Horgan: You are a Christian, more specifically a Quaker. Does your faith have any effect on your scientific views, or vice versa?

Ellis: It may affect to some degree the topics I choose to tackle, but it cannot affect the science itself, which has its own logic that must be followed wherever it leads without fear or favour, within the domain of application of the relevant theories.

My philosophical and religious views must of course take present-day science seriously, but in doing so (a) I distinguish very clearly between what is tested or testable science and what is not, (b) I make strenuous efforts to consider what aspects of reality can be comprehended by a strict scientific approach, and what lie outside the limits of mathematically based efforts to encapsulate aspects of the nature of what exists.

Many key aspects of life (such as ethics: what is good and what is bad, and aesthetics: what is beautiful and what is ugly) lie outside the domain of scientific inquiry (science can tell you what kind of circumstances will lead to the extinction of polar bears, or indeed of humanity; it has nothing whatever to say about whether this would be good or bad, that is not a scientific question).

Attempts to explain values in terms of neuroscience or evolutionary theory in fact have nothing whatever to say about what is good or bad. That is a philosophical or religious question (scientists trying to explain ethics from these kinds of approaches always surreptitiously introduce some unexamined concept of what is a good life by the back door). And they cannot for example tell you, from a scientific basis, what should be done about Israel or Syria today. That effort would be a category mistake.

Horgan: Einstein, in the following quote, seemed to doubt free will: “If the moon, in the act of completing its eternal way around the Earth, were gifted with self-consciousness, it would feel thoroughly convinced that it was traveling its way of its own accord…. So would a Being, endowed with higher insight and more perfect intelligence, watching man and his doings, smile about man’s illusion that he was acting according to his own free will.” Do you believe in free will?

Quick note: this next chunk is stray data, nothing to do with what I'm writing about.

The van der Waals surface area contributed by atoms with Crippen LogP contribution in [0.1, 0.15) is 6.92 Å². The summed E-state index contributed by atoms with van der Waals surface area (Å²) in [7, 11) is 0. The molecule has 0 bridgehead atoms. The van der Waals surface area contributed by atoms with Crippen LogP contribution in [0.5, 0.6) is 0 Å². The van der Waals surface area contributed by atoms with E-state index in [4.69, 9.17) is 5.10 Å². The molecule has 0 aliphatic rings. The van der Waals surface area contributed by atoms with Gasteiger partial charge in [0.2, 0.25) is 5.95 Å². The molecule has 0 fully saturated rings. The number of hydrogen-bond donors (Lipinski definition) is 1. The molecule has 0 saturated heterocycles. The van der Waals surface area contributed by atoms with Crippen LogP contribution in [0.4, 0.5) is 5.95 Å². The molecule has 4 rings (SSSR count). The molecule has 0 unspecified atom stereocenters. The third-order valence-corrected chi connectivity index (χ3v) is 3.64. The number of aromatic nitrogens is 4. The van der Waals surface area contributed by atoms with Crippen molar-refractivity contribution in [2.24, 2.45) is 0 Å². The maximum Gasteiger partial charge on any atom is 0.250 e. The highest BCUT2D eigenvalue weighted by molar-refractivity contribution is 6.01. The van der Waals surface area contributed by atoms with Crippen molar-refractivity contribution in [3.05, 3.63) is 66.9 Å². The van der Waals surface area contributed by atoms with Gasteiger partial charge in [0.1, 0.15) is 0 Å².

Ellis: Yes. Einstein is perpetuating the belief that all causation is bottom up. This simply is not the case, as I can demonstrate with many examples from sociology, neuroscience, physiology, epigenetics, engineering, and physics.  Furthermore if Einstein did not have free will in some meaningful sense, then he could not have been responsible for the theory of relativity – it would have been a product of lower level processes but not of an intelligent mind choosing between possible options.

I find it very hard to believe this to be the case – indeed it does not seem to make any sense. Physicists should pay attention to Aristotle’s four forms of causation – if they have the free will to decide what they are doing. If they don’t, then why waste time talking to them? They are then not responsible for what they say.

————————

Read the whole interview here:
http://blogs.scientificamerican.com/cross-check/2014/07/22/physicist-george-ellis-knocks-physicists-for-knocking-philosophy-free-will/

Advertisements

Leave a Reply

Fill in your details below or click an icon to log in:

WordPress.com Logo

You are commenting using your WordPress.com account. Log Out / Change )

Twitter picture

You are commenting using your Twitter account. Log Out / Change )

Facebook photo

You are commenting using your Facebook account. Log Out / Change )

Google+ photo

You are commenting using your Google+ account. Log Out / Change )

Connecting to %s